Bas Ek Pal

Urmila Matondkar, Sanjay Suri, Juhi Chawla, Rehaan Engineer and Jimmy Shergill

india Updated: Sep 16, 2006 16:50 IST

Director Onir's chamber piece, Bas Ek Pal,telescoping five intertwined lives in a lethal yet lyrical passion-play, is an original slice of art.

Bas Ek Pal opens and closes in a pub where the first of the many passionate encounters occur between the restless, violent and doomed characters looking for a place to rest their uncertain hearts.

When after years abroad Nikhil (Sanjay Suri) walks into the crowded place of pleasure, his life changes. He meets the mercurial Anamika (Urmila Matondkar) who teases, flirts and reduces Nikhil to a lifetime of slavery.

All the characters are in one way or another linked with one another. Even the men, Nikhil and Rahul (Jimmy Shergill), share complex, ambiguous relationships. In one notable moment of tormented confession, Nikhil tears off his shirt in front of the paraplegic Rahul and confesses he was raped in jail.

Urmila Matondkar and Sanjay Suri in a still from Bas ek Pal.

But the crime for which Nikhil went to jail is deflected to another even darker character, the spouse-beating Steve (Rehaan Engineer) whose heartbreakingly fragile wife Ira (Juhi Chawla) wants to leave him but can only be liberated in death (Till death do us part).

Guilt runs through the criss-cross of wounded relationships in this film of unstated recriminations. Even the ostensibly free-willed Anamika opts for compassion (the crippled Rahul) over passion (the incarcerated Nikhil).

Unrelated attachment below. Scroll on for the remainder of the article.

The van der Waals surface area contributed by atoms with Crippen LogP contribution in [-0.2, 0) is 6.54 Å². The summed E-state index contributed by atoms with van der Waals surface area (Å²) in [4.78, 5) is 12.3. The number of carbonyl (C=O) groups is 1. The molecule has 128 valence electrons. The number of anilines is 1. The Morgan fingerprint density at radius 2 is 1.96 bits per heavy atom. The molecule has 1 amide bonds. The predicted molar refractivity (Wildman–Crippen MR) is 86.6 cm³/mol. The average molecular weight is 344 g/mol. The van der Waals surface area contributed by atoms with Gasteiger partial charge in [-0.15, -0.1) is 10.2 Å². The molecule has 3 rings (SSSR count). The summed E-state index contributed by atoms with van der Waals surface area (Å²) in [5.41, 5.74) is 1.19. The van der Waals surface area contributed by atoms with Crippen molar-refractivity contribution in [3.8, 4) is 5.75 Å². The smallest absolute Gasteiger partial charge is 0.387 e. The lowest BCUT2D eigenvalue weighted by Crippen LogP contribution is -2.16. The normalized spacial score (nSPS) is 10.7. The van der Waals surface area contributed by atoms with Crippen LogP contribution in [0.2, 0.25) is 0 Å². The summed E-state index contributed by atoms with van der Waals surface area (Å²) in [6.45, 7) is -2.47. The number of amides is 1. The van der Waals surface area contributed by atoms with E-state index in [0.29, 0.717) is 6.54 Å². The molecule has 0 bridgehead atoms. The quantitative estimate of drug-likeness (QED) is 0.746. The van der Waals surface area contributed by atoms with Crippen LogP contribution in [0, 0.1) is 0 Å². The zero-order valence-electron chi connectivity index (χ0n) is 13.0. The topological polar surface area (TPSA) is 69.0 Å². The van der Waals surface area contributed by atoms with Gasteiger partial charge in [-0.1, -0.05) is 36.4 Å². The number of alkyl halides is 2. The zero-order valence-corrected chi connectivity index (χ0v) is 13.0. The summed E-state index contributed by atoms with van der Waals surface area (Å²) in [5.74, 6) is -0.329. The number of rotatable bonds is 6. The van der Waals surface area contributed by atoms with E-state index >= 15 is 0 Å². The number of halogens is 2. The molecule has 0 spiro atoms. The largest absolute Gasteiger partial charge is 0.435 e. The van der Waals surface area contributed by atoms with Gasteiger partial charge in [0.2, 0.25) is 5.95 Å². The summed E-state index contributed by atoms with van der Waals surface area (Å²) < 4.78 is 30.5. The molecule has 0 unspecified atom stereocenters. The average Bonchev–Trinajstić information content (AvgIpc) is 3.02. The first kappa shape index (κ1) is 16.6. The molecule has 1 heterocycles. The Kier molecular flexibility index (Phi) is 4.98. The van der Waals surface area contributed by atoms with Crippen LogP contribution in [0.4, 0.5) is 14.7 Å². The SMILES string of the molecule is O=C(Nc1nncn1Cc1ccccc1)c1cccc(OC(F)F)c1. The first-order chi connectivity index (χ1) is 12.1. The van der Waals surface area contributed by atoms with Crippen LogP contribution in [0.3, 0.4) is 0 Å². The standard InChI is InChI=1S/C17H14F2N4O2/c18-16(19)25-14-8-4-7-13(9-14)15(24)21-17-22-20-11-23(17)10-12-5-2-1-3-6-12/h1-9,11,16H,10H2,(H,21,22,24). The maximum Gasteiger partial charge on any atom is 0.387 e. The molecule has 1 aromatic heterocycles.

One of the more absorbing side-shows in this drama of muted feelings is the dark undertones that are applied to every character's conscience. None of the five protagonists is a happy person. None of them finds solace, comfort, let alone love, in his or her partner. They all seem to be driven more by desire per se than its fruition. The distinctly Shakespearean finale leaves three of the five protagonists dead.

Sachin Kumar's camera captures the conflicts of the characters in striking silhouettes and dark contours. The hints and whispers created through the lens go a long way in detailing the inner world of the pain-lashed characters.

All five actors penetrate the heart of their characters. Urmila has never looked more tranquil in her torment, and Juhi uses her ability to portray hurt and guilt with minimum effort.

Among the male actor Sanjay's eyes follow the course of his character's destiny with pained transparency. Check out Suri's reunion with Urmila in the pub called Anti-Clockwork where they first met or the sequence where Jimmy tells Urmila he can't make love to her. The film is shot mostly in the night and towards the end, in the lashing rains, to create an aura of doom and pain.

Bas Ek Pal is an interesting though flawed study of gender equations in a competitive society where feelings are casualties of ambitions. And ambition not only at work places. The rivalry in the bedroom can be even more cutthroat. Onir knows.

First Published: Sep 16, 2006 16:50 IST